263 pages, colour photos, colour illustrations
In the early 1960s, in a small shack on the Washington coast, a young, self-educated Japanese scientist performed an experiment to determine what made a certain jellyfish glow. The substance he discovered, green fluorescent protein, would revolutionize molecular biology, transforming our study of everything from the AIDS virus to the workings of the brain. Aglow in the Dark follows the path that took this glowing compound from its inauspicious arrival on the scientific scene to its present-day eminence as one of the most groundbreaking discoveries of the twentieth century.
The story unfolds in far-flung places, from the coral reefs of the Pacific Ocean, to the medical schools and marine stations of our leading universities, to a cold war-era research laboratory in Moscow. Traversing the globe and the decades, Aglow in the Dark conveys the human fascination with bioluminescence, or "living light," its little-known application in war, forensic science, and molecular biology, and how it led to the finding of green fluorescent protein. The book reveals a hidden world where light is manipulated by animals and humans and put to remarkable uses--unlocking the secrets of the human brain, conquering dreaded diseases, and perhaps someday linking minds and machines. The authors deftly lead the reader through a complex story at the interface of biology and physics--and into the realm of wonder on the frontiers of scientific endeavor.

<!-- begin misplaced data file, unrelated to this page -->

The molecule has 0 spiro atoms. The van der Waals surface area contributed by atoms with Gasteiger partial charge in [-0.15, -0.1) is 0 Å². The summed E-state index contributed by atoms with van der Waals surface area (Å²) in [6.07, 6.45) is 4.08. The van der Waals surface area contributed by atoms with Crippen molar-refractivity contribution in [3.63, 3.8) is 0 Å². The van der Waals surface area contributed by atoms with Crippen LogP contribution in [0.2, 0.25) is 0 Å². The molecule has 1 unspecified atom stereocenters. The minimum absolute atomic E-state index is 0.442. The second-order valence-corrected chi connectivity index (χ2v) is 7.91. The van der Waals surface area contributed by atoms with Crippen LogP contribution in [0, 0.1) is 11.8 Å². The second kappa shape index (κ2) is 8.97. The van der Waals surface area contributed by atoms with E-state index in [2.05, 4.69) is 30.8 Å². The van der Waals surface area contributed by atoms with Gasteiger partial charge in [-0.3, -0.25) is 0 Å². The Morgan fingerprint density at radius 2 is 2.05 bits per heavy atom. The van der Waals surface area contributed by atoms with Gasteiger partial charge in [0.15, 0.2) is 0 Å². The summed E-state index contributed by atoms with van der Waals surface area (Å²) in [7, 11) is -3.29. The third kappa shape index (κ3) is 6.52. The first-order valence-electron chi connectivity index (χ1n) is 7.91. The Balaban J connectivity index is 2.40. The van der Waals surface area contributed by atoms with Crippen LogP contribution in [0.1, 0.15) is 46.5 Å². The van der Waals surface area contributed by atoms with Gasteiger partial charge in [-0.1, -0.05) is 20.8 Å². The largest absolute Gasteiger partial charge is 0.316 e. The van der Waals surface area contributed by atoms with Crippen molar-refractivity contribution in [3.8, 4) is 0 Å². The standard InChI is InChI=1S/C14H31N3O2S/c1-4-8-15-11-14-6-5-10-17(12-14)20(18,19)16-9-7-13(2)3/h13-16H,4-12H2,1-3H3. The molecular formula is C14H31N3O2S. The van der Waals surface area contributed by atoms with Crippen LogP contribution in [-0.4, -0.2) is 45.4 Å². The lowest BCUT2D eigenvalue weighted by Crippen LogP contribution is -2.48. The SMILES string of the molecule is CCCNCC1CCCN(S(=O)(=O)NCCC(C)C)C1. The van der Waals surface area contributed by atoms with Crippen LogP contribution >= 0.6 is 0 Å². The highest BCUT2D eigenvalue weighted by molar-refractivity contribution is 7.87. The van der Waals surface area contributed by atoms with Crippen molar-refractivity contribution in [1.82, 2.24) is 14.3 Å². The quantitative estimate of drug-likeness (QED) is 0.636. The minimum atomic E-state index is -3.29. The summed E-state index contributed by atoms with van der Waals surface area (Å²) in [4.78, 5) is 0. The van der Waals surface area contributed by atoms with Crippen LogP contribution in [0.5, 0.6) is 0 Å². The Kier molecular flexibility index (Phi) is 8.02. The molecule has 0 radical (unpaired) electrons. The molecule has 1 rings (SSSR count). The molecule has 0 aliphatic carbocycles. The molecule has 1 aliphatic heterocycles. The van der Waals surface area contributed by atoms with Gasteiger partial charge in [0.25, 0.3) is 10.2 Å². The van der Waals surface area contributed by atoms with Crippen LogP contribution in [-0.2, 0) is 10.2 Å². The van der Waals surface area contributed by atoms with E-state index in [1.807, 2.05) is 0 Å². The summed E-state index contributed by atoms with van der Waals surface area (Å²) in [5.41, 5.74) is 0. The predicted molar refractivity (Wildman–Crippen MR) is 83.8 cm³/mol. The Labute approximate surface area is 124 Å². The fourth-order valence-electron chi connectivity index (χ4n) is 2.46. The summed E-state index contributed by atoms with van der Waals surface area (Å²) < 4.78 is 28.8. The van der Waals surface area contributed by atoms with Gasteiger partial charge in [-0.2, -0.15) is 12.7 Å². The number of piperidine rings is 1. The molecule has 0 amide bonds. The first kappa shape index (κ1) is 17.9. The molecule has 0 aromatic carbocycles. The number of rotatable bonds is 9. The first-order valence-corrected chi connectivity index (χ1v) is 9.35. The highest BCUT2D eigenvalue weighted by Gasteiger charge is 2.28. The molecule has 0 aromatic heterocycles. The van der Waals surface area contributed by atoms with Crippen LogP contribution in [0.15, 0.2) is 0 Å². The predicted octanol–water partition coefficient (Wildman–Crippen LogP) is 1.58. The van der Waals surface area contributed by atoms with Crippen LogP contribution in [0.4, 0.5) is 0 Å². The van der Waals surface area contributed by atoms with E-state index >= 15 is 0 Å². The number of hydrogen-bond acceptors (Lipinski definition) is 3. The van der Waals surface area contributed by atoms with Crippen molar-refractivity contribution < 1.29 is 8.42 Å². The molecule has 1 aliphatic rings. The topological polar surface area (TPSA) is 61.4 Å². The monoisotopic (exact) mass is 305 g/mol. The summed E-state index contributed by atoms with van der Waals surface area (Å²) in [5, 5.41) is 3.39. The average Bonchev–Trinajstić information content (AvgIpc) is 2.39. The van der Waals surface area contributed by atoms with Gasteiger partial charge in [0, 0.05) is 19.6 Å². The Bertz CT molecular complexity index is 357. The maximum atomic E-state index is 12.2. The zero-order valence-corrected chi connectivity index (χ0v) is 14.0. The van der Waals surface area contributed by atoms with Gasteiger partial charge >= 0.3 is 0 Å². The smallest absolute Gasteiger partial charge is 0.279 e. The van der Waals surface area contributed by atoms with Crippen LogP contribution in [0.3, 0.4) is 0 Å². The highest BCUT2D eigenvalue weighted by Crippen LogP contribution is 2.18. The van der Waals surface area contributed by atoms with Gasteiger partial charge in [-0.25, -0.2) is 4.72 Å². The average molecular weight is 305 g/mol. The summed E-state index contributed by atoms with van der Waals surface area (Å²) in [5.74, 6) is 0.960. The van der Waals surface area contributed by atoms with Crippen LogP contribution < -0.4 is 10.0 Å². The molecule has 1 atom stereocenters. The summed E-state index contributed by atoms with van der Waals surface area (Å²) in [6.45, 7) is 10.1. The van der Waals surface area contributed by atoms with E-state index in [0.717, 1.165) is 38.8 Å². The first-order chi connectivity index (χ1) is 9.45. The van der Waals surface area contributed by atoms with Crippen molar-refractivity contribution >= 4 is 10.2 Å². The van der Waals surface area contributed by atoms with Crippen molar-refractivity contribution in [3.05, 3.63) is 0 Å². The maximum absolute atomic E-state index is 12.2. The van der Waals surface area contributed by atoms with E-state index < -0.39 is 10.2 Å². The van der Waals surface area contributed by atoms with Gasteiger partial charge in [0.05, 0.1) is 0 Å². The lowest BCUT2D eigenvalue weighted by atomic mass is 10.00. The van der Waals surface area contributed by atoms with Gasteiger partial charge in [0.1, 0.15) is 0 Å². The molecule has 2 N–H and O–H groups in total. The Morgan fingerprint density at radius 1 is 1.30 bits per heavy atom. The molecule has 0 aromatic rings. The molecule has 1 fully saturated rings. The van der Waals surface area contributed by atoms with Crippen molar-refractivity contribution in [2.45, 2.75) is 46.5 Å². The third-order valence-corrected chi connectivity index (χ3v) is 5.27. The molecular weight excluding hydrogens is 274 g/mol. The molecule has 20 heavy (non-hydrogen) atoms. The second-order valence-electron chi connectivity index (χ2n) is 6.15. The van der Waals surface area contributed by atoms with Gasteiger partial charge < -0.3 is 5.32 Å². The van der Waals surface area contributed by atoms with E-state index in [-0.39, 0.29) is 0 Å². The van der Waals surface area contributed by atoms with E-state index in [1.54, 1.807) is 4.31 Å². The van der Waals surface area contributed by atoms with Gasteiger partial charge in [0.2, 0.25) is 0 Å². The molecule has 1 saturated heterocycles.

[A] beautifully illustrated book...The main narrative is riveting, and the authors capture the sometimes curious way that science progresses through an alternation of chance discoveries and systematic, goal-directed experiments. Students wondering whether they are cut out to become scientists ought to be encouraged by the diverse cast of characters involved in solving the mystery of bioluminescence...These are exciting times for biology, and this accessible and lively introduction conveys the sheer pleasure of discovery, as well as the enormous technological potential of fluorescent proteins.
- Thomas G. Oertner, Nature
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